A7-ACS, Qatar’s fifth A330-200, only operated one flight on Saturday, but it was a decent length. A7-ACS flew QR8494 on Christmas Day between Doha and Chengdu in China. The flight took seven hours and landed in China just before midnight. Early on Sunday, A7-ACS headed back to Doha. After less than two hours on the ground there, the jet operated a return Doha – Beirut service, arriving home late on Sunday afternoon.

The sixth and final Qatar A330-200 is A7-ACT. The Airbus jet had an interesting weekend. On Saturday, A7-ACT operated a rather nifty Doha – London – Olso – Doha triangle service. After getting back just before midnight on Saturday, A7-ACT spent 12 hours on the ground before heading to Kathmandu. Spending 90 minutes in Nepal, A7-ACT took off for Doha early on Sunday evening and got home just before midnight on Sunday.

Qatar Airways operates a total of six Airbus A330-200s. Photo: Airbus

Qatar’s A330-300s get back to business

In July 2020, Qatar grounded its A330-300 fleet due to the travel downturn. By August this year, the airline quietly began bringing the planes back into service. Since then, Qatar’s A330-300s have been getting back to business.

On Christmas Day, the first, A7-AED Al Nu’uman, went to Dhaka, operating QF638 eastbound and QF639 on the return sector. On Sunday, A7-AED headed down to Kiembi Samaki. It left Tanzania shortly before midnight on Sunday and is in the air heading back to Doha at the time of writing. A7-AED should be back on the ground by the time of publication.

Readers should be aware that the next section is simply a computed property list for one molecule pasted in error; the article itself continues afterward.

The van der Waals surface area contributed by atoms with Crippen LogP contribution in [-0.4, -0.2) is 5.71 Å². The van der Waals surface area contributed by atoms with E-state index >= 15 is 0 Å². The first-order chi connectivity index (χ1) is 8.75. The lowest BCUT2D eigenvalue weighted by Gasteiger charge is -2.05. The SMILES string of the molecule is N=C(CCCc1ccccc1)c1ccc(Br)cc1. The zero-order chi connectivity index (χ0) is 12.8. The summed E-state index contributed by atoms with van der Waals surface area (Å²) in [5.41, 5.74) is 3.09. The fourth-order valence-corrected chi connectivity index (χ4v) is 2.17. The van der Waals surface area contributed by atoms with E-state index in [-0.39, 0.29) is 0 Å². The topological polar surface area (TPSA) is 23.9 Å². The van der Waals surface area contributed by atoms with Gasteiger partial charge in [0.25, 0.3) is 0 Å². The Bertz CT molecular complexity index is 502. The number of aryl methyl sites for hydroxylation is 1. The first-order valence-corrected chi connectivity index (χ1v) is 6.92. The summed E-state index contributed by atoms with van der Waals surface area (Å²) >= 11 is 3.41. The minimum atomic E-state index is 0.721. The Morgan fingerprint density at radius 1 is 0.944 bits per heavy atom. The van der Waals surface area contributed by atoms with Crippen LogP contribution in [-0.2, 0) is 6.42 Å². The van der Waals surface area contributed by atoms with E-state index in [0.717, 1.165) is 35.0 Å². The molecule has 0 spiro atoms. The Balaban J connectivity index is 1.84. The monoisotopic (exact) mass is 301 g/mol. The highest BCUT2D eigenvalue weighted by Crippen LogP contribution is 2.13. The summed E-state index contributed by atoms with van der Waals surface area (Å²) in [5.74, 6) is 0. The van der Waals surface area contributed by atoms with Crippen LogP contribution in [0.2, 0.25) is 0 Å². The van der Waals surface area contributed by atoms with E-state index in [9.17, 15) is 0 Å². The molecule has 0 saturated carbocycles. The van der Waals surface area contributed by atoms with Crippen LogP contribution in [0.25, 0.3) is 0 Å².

Qatar’s second A330-300, A7-AEE Semaisma had a busy weekend. The Airbus operated four flights on Saturday, including an early morning service from Colombo to Doha. During the day, A7-AEE operated a return Doha – Medina – Doha service. Later on Saturday, the plane set off for Colombo once again. On Sunday morning, A7-AEE returned to Doha. Later that morning, A7-AEE departed for Dhaka, Bangladesh. On Sunday evening, the jet headed back to Doha.

The third A330-300, A7-AEG Al Duhei, had a relatively quiet weekend. The aircraft flew Doha – Dhaka – Doha on Christmas Day. Interestingly, the eastbound flight took four and a half hours, while the flight home took six and a half hours (the flight path shows a relatively normal route).